Attachment theory and children in care
The adoptions of children from overseas orphanages, especially of children who are beyond the infancy period, are often considered to be “special needs” adoptions. The same can be said of adoptions of children who have a history of foster care. A common concern for both of these groups of children is that they may suffer from or be “at risk” for attachment problems. Indeed, in recent years, the term “attachment disorder” has been used frequently and rather loosely in reference to the social, emotional, and behavioral difficulties experienced by some fostered and adopted children. The imprecise use of the term “attachment” has perpetuated a lack of understanding of the specific ways in which care-giving history can affect a fostered or post-institutionalized child and how these children can best be understood by their parents. My aim in this article is to make clear the implications of attachment theory for previously fostered and post-institutionalized children and their adoptive parents. In doing this, a necessary starting point is to consider what attachment is and what it is not.
What is attachment?
Attachment is a unique and very specific form of bond. It does not refer to all the feelings a child has for a caregiver, nor to the feelings a caregiver has for a child. It is a bond that begins in infancy with the baby’s biological predisposition to single out a primary caregiver from whom to seek security. The infant’s predisposition for forming an attachment has a survival function. It is her attachment that keeps the young child near her caregiver and causes her distress when they are separated.
Attachment does not always refer to a positive or healthy bond. As a result of the infant’s biological tendency, attachments of babies to caregivers develop under nearly all circumstances. For this reason, babies of neglectful or abusive caregivers are as likely to form attachments to their caregivers as are babies of warm and caring caregivers. In other words, all babies and young children seek security and protection from their caregivers and become attached. It is the availability of the caregiver, and the manner in which he or she responds to the child’s needs for security and protection, that determines the quality of attachment. So, very rarely is there an issue of whether a child is attached or not. The important concern is what kind of attachment has been formed.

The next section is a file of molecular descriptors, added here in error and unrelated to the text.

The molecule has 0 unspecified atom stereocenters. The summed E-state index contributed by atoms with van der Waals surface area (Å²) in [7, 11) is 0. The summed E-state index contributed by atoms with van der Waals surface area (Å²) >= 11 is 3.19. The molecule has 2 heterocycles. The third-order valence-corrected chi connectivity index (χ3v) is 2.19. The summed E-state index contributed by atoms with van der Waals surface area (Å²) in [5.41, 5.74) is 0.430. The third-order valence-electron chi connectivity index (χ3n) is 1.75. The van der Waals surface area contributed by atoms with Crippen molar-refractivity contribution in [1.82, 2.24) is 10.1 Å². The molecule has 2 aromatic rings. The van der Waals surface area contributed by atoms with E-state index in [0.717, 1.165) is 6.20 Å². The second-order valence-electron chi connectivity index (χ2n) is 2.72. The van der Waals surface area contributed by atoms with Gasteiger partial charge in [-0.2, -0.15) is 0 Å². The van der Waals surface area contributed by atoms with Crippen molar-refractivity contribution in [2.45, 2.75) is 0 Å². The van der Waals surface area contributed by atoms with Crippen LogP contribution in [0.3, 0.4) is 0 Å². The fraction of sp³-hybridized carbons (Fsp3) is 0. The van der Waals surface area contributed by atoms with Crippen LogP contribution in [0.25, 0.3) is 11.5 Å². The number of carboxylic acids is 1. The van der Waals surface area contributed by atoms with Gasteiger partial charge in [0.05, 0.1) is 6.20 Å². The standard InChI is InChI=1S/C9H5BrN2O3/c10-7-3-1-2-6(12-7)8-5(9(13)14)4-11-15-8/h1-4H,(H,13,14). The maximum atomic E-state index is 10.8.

What kind of attachments can form?
The attachment relationships that children have with their caregivers are differentiated on the basis of the extent to which they provide the child with a sense of physical and emotional security; hence, the distinction between securely and insecurely attached children. The security of a child’s attachment to a caregiver is dependent on two things: (1) the continuity of the caregiving relationship, and (2) how sensitive and responsive the caregiver is to the needs of the child. Young children become securely attached when caregivers respond quickly and warmly to their distress, provide them with appropriate stimulation, are affectionate and generally positive with them, and are responsive to their needs and feelings. Insecure attachments develop when caregivers are intrusive, excessively stimulating, punitive and controlling, or are unresponsive and uninvolved. For a secure attachment to form, a sensitive and responsive caregiver must be available to the child on a consistent and continuous basis. Caregiving that is unpredictable or that is disrupted will support the development of an insecure attachment.
Different types of attachment